What to know about the new rules to get your credit score in shape

iStock/Thinkstock(NEW YORK) -- A big change is coming up in the new year that could boost your credit score, making it easier for you to buy a home, a car, or other big purchases.

Starting in 2019, the new opt-in ultra-FICO credit score system will start rolling out, and could make millions of people eligible for loans which they currently might not have access to, according to ABC News' Chief Business Correspondent Rebecca Jarvis.

Currently, your FICO score is a number that predicts how worthy you are as a borrower. Many lending organizations such as credit cards, mortgages and car loans are based on your FICO score.

A huge change is coming in 2019, however, that will likely mean that about 7 million people who can't get a loan today should be able to get one under the new scoring method. Plus, they might even pay less for that loan too.

The change will effect anyone who has a credit score in the low to mid-600's.

Essentially, you can apply for credit in the same way, but if your application gets rejected, you can ask for an "Ultra-FICO" score. This grants permission to check your savings, checking, and/or money market account.

The system should have a soft launch in January of 2019, and be widespread by the summer.

This will especially help those who are young, or who've had debt problems in the past, but who have money in the bank and aren't bouncing checks.

To improve their Ultra-FICO score in the new model, the two most important things a consumer can do is keep over $400 in the bank, and don't overdraw your account, according to Jarvis.

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Just before midterm elections, Trump claims he'll propose cutting middle class taxes 10 percent

iStock/Thinkstock(WASHINGTON) -- Nearly one year after he signed the Republican tax cuts into law, President Donald Trump has now repeatedly floated another round of tax cuts -- this one just for middle-income Americans, he claims -- just two weeks from the midterm elections.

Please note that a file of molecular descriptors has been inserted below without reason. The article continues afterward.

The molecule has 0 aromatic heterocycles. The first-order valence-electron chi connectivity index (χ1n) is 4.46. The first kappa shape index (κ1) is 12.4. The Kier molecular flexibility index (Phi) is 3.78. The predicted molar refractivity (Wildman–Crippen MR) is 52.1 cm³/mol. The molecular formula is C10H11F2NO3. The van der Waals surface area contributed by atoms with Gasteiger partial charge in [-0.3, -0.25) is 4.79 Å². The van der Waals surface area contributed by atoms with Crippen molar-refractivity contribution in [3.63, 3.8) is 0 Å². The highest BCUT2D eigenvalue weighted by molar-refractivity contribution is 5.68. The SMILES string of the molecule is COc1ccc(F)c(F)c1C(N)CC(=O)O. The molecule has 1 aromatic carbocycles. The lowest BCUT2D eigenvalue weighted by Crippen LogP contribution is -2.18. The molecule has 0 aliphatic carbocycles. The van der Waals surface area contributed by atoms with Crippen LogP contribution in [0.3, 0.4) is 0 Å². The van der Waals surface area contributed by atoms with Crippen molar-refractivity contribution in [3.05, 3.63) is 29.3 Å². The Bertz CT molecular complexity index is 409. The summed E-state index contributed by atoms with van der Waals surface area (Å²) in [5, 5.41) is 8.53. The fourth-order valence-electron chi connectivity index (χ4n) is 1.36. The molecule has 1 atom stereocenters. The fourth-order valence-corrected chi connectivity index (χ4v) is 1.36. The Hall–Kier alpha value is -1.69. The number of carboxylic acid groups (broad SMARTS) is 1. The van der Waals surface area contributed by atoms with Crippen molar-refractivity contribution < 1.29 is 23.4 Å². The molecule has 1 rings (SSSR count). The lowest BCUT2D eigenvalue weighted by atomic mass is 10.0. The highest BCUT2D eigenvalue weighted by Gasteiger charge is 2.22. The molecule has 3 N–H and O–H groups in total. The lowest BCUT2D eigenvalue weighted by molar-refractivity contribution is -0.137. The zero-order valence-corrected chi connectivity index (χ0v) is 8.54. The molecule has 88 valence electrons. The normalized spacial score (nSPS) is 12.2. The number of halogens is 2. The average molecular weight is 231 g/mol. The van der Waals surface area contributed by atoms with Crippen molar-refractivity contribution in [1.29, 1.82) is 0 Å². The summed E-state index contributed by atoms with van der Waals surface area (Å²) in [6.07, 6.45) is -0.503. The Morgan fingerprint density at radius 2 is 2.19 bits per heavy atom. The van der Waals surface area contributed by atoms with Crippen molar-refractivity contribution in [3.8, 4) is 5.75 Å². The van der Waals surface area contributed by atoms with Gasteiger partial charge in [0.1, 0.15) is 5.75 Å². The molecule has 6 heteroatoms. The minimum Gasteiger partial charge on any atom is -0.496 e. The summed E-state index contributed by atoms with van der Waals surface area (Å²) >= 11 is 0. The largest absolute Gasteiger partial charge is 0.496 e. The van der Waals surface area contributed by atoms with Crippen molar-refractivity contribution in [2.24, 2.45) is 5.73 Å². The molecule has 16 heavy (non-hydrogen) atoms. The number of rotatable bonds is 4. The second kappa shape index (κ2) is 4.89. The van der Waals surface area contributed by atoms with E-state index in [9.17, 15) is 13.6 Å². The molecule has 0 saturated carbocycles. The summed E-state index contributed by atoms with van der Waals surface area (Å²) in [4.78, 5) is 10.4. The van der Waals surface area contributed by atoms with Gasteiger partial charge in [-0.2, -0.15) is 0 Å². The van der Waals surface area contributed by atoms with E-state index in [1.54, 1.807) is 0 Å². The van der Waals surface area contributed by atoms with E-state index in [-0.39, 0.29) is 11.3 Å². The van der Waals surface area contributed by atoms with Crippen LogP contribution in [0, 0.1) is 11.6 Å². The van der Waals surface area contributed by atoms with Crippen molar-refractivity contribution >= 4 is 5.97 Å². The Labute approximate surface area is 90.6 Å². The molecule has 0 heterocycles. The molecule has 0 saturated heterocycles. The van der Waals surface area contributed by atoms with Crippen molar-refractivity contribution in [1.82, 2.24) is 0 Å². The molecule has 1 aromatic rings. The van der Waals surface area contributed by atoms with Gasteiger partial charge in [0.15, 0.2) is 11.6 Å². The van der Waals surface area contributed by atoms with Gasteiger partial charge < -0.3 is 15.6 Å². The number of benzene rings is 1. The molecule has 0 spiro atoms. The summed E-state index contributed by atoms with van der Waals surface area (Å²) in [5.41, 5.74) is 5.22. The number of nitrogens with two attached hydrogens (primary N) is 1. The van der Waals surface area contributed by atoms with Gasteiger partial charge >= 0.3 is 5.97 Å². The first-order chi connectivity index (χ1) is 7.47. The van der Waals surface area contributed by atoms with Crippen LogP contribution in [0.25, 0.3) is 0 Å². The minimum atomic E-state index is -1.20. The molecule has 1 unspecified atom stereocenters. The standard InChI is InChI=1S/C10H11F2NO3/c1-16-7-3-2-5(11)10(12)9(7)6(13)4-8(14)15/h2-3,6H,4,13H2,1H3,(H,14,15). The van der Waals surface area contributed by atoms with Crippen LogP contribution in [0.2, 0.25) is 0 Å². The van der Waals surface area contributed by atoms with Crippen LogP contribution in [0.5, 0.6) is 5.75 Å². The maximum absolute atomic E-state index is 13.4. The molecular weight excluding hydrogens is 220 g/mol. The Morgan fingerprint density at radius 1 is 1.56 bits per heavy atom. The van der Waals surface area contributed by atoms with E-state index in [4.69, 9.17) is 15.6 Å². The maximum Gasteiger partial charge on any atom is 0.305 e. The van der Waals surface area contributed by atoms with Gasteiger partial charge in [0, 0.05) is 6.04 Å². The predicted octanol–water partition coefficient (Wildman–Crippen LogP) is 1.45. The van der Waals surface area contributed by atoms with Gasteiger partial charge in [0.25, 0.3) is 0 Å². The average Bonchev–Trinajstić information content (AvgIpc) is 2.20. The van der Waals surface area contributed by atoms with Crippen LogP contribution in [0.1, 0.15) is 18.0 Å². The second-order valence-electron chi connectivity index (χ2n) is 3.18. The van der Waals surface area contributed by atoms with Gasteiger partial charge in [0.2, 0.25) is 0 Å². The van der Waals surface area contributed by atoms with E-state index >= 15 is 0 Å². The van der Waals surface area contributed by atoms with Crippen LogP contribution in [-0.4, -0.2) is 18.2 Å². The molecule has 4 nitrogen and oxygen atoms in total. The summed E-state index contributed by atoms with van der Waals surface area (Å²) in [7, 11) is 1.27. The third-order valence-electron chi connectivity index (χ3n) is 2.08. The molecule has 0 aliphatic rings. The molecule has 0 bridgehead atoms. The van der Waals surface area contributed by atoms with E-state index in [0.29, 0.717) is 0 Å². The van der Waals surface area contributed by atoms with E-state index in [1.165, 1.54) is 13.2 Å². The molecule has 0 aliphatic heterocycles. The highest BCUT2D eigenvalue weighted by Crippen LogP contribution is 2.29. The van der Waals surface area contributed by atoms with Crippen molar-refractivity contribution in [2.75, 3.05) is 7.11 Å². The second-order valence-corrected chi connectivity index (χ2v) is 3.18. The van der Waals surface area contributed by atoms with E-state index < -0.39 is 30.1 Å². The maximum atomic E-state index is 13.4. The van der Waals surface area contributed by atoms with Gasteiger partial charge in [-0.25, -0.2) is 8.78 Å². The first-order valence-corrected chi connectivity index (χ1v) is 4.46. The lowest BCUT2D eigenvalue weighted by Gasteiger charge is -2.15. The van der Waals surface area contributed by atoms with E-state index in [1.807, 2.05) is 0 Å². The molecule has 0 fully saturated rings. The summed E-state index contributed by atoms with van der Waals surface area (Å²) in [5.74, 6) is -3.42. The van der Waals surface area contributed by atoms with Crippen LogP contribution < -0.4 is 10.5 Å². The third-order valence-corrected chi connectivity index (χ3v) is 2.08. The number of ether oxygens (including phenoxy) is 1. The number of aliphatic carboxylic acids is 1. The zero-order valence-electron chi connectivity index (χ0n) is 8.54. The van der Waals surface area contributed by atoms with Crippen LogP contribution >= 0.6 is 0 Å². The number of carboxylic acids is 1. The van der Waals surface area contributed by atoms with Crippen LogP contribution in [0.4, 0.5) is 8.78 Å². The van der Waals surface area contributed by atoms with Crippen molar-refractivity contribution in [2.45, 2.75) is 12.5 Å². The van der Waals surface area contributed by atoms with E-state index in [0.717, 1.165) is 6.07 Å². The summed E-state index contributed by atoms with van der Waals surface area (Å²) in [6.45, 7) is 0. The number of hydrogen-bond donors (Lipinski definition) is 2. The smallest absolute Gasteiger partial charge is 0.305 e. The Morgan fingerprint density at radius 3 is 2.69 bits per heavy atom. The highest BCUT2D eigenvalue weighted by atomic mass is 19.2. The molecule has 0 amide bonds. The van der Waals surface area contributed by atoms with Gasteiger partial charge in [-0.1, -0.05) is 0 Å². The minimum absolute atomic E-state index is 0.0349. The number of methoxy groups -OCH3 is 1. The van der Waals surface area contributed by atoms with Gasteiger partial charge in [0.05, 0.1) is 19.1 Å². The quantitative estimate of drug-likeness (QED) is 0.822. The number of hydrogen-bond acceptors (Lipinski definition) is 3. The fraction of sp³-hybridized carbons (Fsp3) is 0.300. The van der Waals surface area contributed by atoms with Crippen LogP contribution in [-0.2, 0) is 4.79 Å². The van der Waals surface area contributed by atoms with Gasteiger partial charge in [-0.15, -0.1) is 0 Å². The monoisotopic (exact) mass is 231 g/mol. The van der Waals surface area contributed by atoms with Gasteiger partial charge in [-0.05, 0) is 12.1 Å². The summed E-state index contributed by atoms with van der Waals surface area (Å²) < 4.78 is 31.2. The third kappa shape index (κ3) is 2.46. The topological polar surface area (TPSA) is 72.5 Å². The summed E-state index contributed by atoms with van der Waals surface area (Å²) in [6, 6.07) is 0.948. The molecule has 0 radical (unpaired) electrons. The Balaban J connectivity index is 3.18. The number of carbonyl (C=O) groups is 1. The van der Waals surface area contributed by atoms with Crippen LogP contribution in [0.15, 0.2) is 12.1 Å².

While he acknowledged at the White House on Monday that the proposal wouldn’t receive a vote from Congress before the midterms, Trump said he would send the proposal to Capitol Hill before the midterms.

“We’re putting in a resolution sometime in the next week-and-a-half, or two weeks,” he told reporters as he left for a campaign rally in Texas.

Trump said the proposal would aim to give “a middle-income tax reduction of about 10 percent. We're doing it now for middle income people. This is not for businesses."

"We will do the vote after the election," Trump said, after reporters questioned how he could make the claim when neither the House nor the Senate will be in session until one week after the midterm elections on Nov. 6.

Trump’s remarks – coming after saying he and GOP lawmakers were working on “a very major tax cut” in Nevada on Saturday – appeared to catch Capitol Hill off guard.

Aides to House Speaker Paul Ryan and Ways and Means Committee Chairman Kevin Brady referred questions about Trump’s comments and any proposal back to the White House.

Nicole Hager, a spokesperson for Senate Finance Committee Chairman Orrin Hatch, R-Utah, said in a statement to ABC News that the senator “welcomes efforts to build on tax reform’s success and will work with the administration and Finance Committee members about how to best proceed.”

Democrats criticized Trump’s comments, with Sen. Bernie Sanders, I-VT, suggesting on Twitter that the president was making up the tax proposal.

The top Democrat on the Senate Finance Committee, Sen. Ron Wyden of Oregon, blasted the president's tax cut talk.

“This empty rhetoric is an admission by Donald Trump that his tax law only helps corporations and the donor class. The middle class will see straight through this scam just like they did with Trump’s broken promise to deliver $4,000 wage increases.”

The $1.5 trillion tax cut passed by Congress and signed into law by Trump last December.